Solomon Islands Capital Needs to relocate to Combat Tsunami
BMT WBM (BMT), a subsidiary of the BMT Group, a leading international maritime design, engineering and risk management consultancy, has partnered with Buckley Vann town planners and the School of Civil Engineering at the University of Queensland to develop a comprehensive climate change adaptation plan for the provincial capital of Choiseul in the Solomon Islands.
The capital is located on Taro Island, a small coral atoll within Choiseul Bay, mostly less than two metres above mean sea level. Coastal hazards such as tsunami and ocean storms present a significant risk to the Taro Island community, and these hazards will be compounded in the future with climate change and sea level rise in particular.
The climate change adaptation plan for Choiseul Bay, funded by the Australian Government’s Pacific-Australia Climate Change Science and Adaptation Planning (PACCSAP) programme, details the staged relocation of the Choiseul capital to the adjacent mainland. This is the first time anywhere in the Pacific Islands that a provincial capital with all its services and facilities will be relocated due to coastal hazards and climate change. Dr Philip Haines, project manager for BMT, said “relocation is the only option available that will keep the community safe and will allow for future growth and prosperity of the capital and the province”.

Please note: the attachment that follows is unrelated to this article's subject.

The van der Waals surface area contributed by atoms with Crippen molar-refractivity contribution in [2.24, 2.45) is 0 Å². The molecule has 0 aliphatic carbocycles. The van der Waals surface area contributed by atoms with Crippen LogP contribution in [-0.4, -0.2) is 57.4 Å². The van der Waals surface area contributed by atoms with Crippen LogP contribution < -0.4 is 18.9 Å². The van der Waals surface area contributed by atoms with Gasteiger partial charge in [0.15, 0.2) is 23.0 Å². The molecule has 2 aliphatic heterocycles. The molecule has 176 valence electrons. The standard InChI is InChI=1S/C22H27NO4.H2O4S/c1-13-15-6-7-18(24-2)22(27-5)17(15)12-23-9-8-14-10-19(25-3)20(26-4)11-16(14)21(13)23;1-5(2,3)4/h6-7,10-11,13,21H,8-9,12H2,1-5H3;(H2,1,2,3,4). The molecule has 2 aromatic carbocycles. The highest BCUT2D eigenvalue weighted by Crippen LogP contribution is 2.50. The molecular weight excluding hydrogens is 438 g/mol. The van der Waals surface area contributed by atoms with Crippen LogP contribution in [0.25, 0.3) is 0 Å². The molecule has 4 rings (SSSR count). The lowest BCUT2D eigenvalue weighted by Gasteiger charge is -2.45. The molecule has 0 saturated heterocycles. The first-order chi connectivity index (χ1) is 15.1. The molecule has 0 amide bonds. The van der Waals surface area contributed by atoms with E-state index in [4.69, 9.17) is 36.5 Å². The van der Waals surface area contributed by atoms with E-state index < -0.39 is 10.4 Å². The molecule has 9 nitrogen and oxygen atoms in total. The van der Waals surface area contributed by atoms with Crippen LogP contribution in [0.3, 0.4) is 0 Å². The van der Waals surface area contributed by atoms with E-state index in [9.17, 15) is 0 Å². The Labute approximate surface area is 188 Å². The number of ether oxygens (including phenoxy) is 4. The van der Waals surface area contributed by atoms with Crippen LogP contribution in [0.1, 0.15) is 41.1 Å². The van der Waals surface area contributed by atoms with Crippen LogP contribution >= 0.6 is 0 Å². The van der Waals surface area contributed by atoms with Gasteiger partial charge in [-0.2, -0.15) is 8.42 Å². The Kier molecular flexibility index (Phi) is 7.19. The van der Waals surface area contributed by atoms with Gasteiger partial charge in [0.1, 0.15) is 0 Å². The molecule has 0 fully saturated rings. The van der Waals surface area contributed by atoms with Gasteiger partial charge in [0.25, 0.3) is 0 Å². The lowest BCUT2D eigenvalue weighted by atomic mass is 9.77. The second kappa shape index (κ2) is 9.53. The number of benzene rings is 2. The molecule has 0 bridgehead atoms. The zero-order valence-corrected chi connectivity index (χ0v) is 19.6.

The multi-disciplinary team of engineers, scientists and planners consulted extensively with the Choiseul Bay communities to formulate a vision and future town layout that reflected the needs and values of the local Lauru people, as well as avoiding areas affected by existing and future hazards. The Premier of Choiseul Province, the Honourable Jackson Kiloe, commented on the consultation “the project followed the ways of our traditions – talking with people, listening to people and reflecting the desires of the people”.
As relocation of the capital will take many decades to complete, the adaptation plan also detailed actions to increase the community’s resilience to coastal hazards in the interim. This included the preparation of a tsunami response plan, and the handover of a hand-wound siren to alert the local communities of a tsunami warning. The Honourable Premier continued, “The project team has identified practical steps that are within our means to adapt to natural hazard risks, especially tsunami, which is of great concern to our people”.
The project is now being hailed by the Solomon Islands National Government as a best practice model for natural hazard resilience planning in other provinces across the Solomon Islands and more broadly across the Pacific region.